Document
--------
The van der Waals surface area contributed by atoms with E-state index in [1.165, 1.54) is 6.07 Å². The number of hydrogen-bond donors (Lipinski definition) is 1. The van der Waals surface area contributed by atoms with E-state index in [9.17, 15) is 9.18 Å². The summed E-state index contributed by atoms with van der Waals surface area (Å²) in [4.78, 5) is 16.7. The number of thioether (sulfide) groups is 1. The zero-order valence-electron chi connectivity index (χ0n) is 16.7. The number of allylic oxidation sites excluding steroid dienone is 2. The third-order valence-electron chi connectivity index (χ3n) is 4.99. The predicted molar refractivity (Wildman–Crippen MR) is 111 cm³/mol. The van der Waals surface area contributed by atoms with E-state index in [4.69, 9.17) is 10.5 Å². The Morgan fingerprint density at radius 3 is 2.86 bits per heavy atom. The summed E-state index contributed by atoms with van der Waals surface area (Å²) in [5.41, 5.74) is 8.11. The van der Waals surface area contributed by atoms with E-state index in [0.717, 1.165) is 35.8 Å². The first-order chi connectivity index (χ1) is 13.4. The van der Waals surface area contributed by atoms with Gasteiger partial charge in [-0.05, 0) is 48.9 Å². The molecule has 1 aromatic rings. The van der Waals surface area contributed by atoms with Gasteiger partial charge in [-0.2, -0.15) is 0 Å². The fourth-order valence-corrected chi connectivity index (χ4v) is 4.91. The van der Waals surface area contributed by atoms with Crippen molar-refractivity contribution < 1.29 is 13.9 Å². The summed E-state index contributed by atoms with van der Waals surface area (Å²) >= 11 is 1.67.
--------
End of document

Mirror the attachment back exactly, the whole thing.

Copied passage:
The van der Waals surface area contributed by atoms with E-state index in [1.165, 1.54) is 6.07 Å². The number of hydrogen-bond donors (Lipinski definition) is 1. The van der Waals surface area contributed by atoms with E-state index in [9.17, 15) is 9.18 Å². The summed E-state index contributed by atoms with van der Waals surface area (Å²) in [4.78, 5) is 16.7. The number of thioether (sulfide) groups is 1. The zero-order valence-electron chi connectivity index (χ0n) is 16.7. The number of allylic oxidation sites excluding steroid dienone is 2. The third-order valence-electron chi connectivity index (χ3n) is 4.99. The predicted molar refractivity (Wildman–Crippen MR) is 111 cm³/mol. The van der Waals surface area contributed by atoms with E-state index in [4.69, 9.17) is 10.5 Å². The Morgan fingerprint density at radius 3 is 2.86 bits per heavy atom. The summed E-state index contributed by atoms with van der Waals surface area (Å²) in [5.41, 5.74) is 8.11. The van der Waals surface area contributed by atoms with E-state index in [0.717, 1.165) is 35.8 Å². The first-order chi connectivity index (χ1) is 13.4. The van der Waals surface area contributed by atoms with Gasteiger partial charge in [-0.05, 0) is 48.9 Å². The molecule has 1 aromatic rings. The van der Waals surface area contributed by atoms with Gasteiger partial charge in [-0.2, -0.15) is 0 Å². The fourth-order valence-corrected chi connectivity index (χ4v) is 4.91. The van der Waals surface area contributed by atoms with Crippen molar-refractivity contribution < 1.29 is 13.9 Å². The summed E-state index contributed by atoms with van der Waals surface area (Å²) >= 11 is 1.67.